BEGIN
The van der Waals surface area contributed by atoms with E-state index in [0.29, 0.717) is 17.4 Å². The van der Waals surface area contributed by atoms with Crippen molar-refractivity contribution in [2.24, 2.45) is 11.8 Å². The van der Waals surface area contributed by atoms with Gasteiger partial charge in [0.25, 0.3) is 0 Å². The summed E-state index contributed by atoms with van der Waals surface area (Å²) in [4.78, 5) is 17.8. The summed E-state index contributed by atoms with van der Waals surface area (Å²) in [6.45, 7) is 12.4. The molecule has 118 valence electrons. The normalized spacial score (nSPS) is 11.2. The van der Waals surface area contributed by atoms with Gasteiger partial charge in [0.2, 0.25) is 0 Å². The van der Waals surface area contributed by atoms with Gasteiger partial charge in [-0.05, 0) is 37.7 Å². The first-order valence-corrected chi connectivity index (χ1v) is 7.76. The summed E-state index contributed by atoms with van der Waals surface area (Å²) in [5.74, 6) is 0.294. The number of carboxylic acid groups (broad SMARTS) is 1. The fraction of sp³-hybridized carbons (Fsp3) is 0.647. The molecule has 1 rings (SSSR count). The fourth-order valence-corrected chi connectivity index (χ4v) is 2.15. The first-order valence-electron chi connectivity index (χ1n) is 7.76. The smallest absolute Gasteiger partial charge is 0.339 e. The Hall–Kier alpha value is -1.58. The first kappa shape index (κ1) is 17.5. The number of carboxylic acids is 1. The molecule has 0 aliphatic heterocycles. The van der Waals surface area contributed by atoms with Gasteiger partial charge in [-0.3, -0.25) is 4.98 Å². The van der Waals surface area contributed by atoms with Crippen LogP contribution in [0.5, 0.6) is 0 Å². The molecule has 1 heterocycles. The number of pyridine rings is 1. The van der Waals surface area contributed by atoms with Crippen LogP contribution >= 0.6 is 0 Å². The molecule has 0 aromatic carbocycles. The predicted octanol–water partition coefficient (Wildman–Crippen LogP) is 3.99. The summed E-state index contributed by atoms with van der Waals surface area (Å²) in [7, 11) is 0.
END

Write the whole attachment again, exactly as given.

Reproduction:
The van der Waals surface area contributed by atoms with E-state index in [0.29, 0.717) is 17.4 Å². The van der Waals surface area contributed by atoms with Crippen molar-refractivity contribution in [2.24, 2.45) is 11.8 Å². The van der Waals surface area contributed by atoms with Gasteiger partial charge in [0.25, 0.3) is 0 Å². The summed E-state index contributed by atoms with van der Waals surface area (Å²) in [4.78, 5) is 17.8. The summed E-state index contributed by atoms with van der Waals surface area (Å²) in [6.45, 7) is 12.4. The molecule has 118 valence electrons. The normalized spacial score (nSPS) is 11.2. The van der Waals surface area contributed by atoms with Gasteiger partial charge in [0.2, 0.25) is 0 Å². The van der Waals surface area contributed by atoms with Gasteiger partial charge in [-0.05, 0) is 37.7 Å². The first-order valence-corrected chi connectivity index (χ1v) is 7.76. The summed E-state index contributed by atoms with van der Waals surface area (Å²) in [5.74, 6) is 0.294. The number of carboxylic acid groups (broad SMARTS) is 1. The fraction of sp³-hybridized carbons (Fsp3) is 0.647. The molecule has 1 rings (SSSR count). The fourth-order valence-corrected chi connectivity index (χ4v) is 2.15. The first-order valence-electron chi connectivity index (χ1n) is 7.76. The smallest absolute Gasteiger partial charge is 0.339 e. The Hall–Kier alpha value is -1.58. The first kappa shape index (κ1) is 17.5. The number of carboxylic acids is 1. The molecule has 0 aliphatic heterocycles. The van der Waals surface area contributed by atoms with Gasteiger partial charge in [-0.3, -0.25) is 4.98 Å². The van der Waals surface area contributed by atoms with Crippen LogP contribution in [0.5, 0.6) is 0 Å². The molecule has 1 heterocycles. The number of pyridine rings is 1. The van der Waals surface area contributed by atoms with Crippen LogP contribution >= 0.6 is 0 Å². The molecule has 0 aromatic carbocycles. The predicted octanol–water partition coefficient (Wildman–Crippen LogP) is 3.99. The summed E-state index contributed by atoms with van der Waals surface area (Å²) in [7, 11) is 0.